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Charging for lawns

As the great weather hits the north east people are looking for there gardens tidied ..unfortunately the dole patrol are out in force.

For lawn cuts £20 (thats for front and back) for an average sized lawn and £30 if its large. 

Am I too expensive ? I cant be any cheaper with the honda / stihl gear ive bought and everyday expenses.

Also do people have any marketing advice for lawn trimming , Ive been going a year and have all my customers from last year but no new ones yet this season.

Thanks in advance 

NEAL

 

 

 

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Replies

  • I don't think people are as affluent in the north-east so perhaps £20 for what is probably half-an-hours work might be excessive. I realise you've spent money on the Honda/Stihl stuff but now you have them, they should last for years so won't be a regular expense.  As you say, the "dole patrol" are out but to their credit, they're out there earning some money and not sitting on their backsides watching the Jeremy Kyle show....... mind you, they can't do that now:)

    • PRO

      £20 for front and back especially if its long to start with and edged afterwards sounds very reasonable if you can get a few in the same street .

      • PRO

        what of the front lawn is 500m2 and the back 1200m2?

        Putting a price per lawn is just stupid. Its about time involved

         

  • The answer (and it is not an immediate solution) is to broaden your experience and services. If your lawns look better than those of the 'dole patrol', then you will gain work. All round garden care is very attractive to many customers and you can then move to annual contract charging. A mix of private and commercial will give you flexibility eg where private customers like a set day, it is less important with commercial work.

    The world is full of people who are willing to pay, providing they receive a good, reliable service.

  • PRO

    Your prices sound very reasonable Neal. It's not worth even turning up to a job for less than £20 around here! 

    Don't worry about the cheaper people stick to being reliable and professional and the work will come.

    People who earn money whilst claiming benefit are scum! Hard working tax payers money being wasted on low life's!

    • Cheers Jim , hopefully ...cheers for the imput everyone.

  • I think whether you remove the waste or not is also a big factor in the price. If they get rid of it, fine, but if you do, there's the time, fuel and tipping costs to take into account 

    I'd generally start at £25 for a small garden with waste removed and adjust upwards from there

    • PRO

      mulch mow - much better for the lawn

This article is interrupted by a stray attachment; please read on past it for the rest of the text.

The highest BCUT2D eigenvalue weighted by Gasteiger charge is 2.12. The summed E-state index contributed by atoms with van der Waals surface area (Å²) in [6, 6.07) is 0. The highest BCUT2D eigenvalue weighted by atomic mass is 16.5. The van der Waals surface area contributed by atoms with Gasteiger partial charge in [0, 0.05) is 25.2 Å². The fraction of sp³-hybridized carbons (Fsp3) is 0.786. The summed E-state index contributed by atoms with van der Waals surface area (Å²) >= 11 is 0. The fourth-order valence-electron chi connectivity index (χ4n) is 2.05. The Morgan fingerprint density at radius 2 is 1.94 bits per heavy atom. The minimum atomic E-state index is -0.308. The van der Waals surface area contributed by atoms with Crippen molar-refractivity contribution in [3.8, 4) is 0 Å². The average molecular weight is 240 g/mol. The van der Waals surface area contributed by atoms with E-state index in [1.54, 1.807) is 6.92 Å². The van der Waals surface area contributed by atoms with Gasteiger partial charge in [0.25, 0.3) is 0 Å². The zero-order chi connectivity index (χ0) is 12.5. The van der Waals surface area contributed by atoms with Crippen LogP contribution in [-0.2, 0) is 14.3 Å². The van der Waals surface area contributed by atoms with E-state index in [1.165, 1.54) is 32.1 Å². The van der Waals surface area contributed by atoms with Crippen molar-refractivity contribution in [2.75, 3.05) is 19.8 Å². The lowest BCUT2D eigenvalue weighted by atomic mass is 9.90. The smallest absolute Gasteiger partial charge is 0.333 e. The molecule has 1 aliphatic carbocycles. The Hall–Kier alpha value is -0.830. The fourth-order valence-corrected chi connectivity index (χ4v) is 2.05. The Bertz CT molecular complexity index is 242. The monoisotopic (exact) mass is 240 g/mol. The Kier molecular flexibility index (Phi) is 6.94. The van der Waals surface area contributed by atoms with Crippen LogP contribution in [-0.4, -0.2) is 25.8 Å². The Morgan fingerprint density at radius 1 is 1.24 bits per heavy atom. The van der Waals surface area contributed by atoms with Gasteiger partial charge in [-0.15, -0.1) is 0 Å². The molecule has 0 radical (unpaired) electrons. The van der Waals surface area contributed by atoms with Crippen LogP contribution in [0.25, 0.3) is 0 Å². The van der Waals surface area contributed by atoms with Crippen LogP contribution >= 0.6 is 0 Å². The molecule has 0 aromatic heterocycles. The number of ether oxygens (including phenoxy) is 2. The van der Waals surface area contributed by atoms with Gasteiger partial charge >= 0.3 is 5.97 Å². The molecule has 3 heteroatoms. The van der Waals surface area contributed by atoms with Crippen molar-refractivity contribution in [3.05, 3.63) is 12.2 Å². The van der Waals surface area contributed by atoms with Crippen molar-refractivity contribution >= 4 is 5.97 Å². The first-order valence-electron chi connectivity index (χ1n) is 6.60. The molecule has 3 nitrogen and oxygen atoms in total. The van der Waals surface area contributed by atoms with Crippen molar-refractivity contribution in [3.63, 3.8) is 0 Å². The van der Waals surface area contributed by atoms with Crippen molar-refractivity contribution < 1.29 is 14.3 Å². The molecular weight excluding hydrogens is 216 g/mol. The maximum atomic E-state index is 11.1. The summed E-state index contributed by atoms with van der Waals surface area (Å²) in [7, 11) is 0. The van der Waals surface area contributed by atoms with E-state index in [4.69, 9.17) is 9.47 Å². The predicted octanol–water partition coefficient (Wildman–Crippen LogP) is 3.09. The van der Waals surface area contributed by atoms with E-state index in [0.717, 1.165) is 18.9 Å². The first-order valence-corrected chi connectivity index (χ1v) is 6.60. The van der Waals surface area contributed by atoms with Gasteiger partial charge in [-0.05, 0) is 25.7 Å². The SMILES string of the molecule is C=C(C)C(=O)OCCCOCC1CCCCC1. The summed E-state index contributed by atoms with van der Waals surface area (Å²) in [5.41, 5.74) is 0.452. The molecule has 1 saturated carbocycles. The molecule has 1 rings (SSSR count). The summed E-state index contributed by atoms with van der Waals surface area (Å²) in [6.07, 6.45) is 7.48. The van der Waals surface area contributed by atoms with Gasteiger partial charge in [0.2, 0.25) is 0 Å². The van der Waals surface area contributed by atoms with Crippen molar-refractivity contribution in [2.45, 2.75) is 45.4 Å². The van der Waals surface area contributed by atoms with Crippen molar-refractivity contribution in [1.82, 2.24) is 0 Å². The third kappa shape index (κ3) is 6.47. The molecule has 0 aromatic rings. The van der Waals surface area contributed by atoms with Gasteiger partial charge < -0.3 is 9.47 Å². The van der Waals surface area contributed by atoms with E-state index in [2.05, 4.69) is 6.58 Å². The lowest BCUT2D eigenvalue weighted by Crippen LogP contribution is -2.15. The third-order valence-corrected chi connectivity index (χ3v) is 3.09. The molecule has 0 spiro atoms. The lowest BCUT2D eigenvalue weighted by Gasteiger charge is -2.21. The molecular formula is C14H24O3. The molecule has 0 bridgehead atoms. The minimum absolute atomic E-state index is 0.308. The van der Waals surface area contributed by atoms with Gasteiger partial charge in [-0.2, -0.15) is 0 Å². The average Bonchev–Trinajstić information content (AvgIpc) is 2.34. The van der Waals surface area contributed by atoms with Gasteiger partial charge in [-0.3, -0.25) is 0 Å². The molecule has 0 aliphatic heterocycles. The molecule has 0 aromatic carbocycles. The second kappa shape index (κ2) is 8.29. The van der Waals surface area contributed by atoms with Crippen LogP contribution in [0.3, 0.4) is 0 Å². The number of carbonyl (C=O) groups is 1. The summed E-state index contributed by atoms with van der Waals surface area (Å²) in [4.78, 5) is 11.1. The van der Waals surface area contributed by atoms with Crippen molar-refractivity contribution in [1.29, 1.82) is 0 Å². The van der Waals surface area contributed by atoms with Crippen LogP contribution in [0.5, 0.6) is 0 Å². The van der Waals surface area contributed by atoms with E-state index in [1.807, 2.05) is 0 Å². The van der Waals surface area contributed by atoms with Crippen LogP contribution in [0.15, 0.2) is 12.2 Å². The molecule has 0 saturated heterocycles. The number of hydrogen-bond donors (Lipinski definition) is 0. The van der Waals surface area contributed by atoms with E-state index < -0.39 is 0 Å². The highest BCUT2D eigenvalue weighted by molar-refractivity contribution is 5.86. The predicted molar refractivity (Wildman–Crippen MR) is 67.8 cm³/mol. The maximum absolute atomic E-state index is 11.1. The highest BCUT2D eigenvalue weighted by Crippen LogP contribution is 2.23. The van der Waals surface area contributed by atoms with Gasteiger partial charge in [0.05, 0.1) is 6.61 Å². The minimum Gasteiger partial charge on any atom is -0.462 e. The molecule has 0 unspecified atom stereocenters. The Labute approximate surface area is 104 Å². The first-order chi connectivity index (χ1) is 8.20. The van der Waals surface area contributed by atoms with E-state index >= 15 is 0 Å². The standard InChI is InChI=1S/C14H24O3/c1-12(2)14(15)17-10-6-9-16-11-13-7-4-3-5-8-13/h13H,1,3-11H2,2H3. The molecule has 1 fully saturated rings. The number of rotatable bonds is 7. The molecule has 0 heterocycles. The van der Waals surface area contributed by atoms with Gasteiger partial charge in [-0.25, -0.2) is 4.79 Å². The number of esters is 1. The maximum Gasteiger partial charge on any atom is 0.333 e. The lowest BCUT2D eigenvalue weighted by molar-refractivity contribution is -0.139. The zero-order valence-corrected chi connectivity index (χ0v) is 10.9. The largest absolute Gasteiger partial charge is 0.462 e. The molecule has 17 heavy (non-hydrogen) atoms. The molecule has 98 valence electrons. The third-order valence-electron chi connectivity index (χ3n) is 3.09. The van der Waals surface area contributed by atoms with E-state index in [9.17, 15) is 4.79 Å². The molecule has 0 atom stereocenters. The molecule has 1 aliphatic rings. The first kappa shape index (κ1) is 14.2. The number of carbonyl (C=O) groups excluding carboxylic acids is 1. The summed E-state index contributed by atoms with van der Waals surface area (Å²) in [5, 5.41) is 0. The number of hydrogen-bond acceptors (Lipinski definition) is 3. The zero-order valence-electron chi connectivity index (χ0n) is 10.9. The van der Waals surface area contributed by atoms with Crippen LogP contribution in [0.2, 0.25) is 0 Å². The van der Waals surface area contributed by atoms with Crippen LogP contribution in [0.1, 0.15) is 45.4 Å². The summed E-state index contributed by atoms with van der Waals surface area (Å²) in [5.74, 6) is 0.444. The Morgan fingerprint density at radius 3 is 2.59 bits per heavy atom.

• PRO

      Agree with that Adie, waste removal always has a separate price in my quotes and it's expensive!

  • It's a very difficult question to answer as every job is different. The cheapest jobs I have are very small domestic lawns. I have three altogether which are £22 each. They are only about 75 square metres in size. I use my Stiga 740 PWX [no hand mowing] and each one takes about 15 minutes including strimming, edging with the strimmer and blowing around. I have another one which is only 60 square metres [front and back in total] which is £25, as I have to use my hand mower. This one takes a little longer by the time I have fiddled about with the hand mower and takes about 25 minutes.
    At the other end of the scale I have a job which takes one hour and is £100, another which takes 1-45 and is £156 [It’s actually much more than this but my strimmer man has the rest of the money]. I am fortunate to have quite a few like this.
    Grass cutting should be at the very, very least £40 per hour. I would say that about £50 to £60 should be a good average to aim for.
    Of course there is the loading and travelling. When I say I have a one hour job which is £100, I mean one hour on site. This doesn't include traveling there and back, although it is only seven miles away and I try to plan the work in a circuit.
    It’s funny how when you work for yourself, you don’t count the time sending emails and invoices, going to the bank, visiting the dealer, doing repairs and maintenance, trips to the petrol station, viewing new jobs and talking/calling clients, when saying how long a job takes. Also, I spent eleven thousand pounds last years on mowers. This is why the hourly rate for when you are actually mowing needs to be £60 per hour or more.

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